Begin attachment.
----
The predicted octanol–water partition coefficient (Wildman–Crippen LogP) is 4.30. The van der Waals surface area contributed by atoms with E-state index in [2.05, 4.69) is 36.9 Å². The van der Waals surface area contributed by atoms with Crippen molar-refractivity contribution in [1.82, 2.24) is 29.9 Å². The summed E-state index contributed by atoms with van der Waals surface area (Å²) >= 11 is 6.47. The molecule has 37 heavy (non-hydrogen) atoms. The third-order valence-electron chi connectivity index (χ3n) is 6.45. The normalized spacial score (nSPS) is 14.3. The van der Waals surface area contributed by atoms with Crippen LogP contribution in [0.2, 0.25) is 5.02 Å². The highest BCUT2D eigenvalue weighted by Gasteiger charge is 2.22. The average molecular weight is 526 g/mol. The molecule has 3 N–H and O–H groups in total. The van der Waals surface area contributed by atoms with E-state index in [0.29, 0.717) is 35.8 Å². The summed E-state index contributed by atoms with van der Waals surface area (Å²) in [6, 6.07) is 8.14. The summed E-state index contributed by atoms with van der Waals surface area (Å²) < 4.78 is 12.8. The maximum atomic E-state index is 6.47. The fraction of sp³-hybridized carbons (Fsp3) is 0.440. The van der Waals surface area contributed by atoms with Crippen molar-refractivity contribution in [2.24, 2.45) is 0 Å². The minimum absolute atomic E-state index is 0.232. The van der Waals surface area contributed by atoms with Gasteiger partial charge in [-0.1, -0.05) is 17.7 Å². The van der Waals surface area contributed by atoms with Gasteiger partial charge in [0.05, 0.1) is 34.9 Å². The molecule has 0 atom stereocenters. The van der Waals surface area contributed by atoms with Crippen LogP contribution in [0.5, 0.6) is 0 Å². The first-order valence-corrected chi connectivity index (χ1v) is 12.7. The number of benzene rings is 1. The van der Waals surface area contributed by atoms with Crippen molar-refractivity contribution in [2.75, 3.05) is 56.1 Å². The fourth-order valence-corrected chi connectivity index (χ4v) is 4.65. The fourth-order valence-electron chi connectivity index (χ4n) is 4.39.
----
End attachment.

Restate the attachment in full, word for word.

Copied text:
The predicted octanol–water partition coefficient (Wildman–Crippen LogP) is 4.30. The van der Waals surface area contributed by atoms with E-state index in [2.05, 4.69) is 36.9 Å². The van der Waals surface area contributed by atoms with Crippen molar-refractivity contribution in [1.82, 2.24) is 29.9 Å². The summed E-state index contributed by atoms with van der Waals surface area (Å²) >= 11 is 6.47. The molecule has 37 heavy (non-hydrogen) atoms. The third-order valence-electron chi connectivity index (χ3n) is 6.45. The normalized spacial score (nSPS) is 14.3. The van der Waals surface area contributed by atoms with Crippen LogP contribution in [0.2, 0.25) is 5.02 Å². The highest BCUT2D eigenvalue weighted by Gasteiger charge is 2.22. The average molecular weight is 526 g/mol. The molecule has 3 N–H and O–H groups in total. The van der Waals surface area contributed by atoms with E-state index in [0.29, 0.717) is 35.8 Å². The summed E-state index contributed by atoms with van der Waals surface area (Å²) in [6, 6.07) is 8.14. The summed E-state index contributed by atoms with van der Waals surface area (Å²) < 4.78 is 12.8. The maximum atomic E-state index is 6.47. The fraction of sp³-hybridized carbons (Fsp3) is 0.440. The van der Waals surface area contributed by atoms with Crippen molar-refractivity contribution in [2.24, 2.45) is 0 Å². The minimum absolute atomic E-state index is 0.232. The van der Waals surface area contributed by atoms with Gasteiger partial charge in [-0.1, -0.05) is 17.7 Å². The van der Waals surface area contributed by atoms with Gasteiger partial charge in [0.05, 0.1) is 34.9 Å². The molecule has 0 atom stereocenters. The van der Waals surface area contributed by atoms with Crippen LogP contribution in [0.5, 0.6) is 0 Å². The first-order valence-corrected chi connectivity index (χ1v) is 12.7. The number of benzene rings is 1. The van der Waals surface area contributed by atoms with Crippen molar-refractivity contribution in [2.75, 3.05) is 56.1 Å². The fourth-order valence-corrected chi connectivity index (χ4v) is 4.65. The fourth-order valence-electron chi connectivity index (χ4n) is 4.39.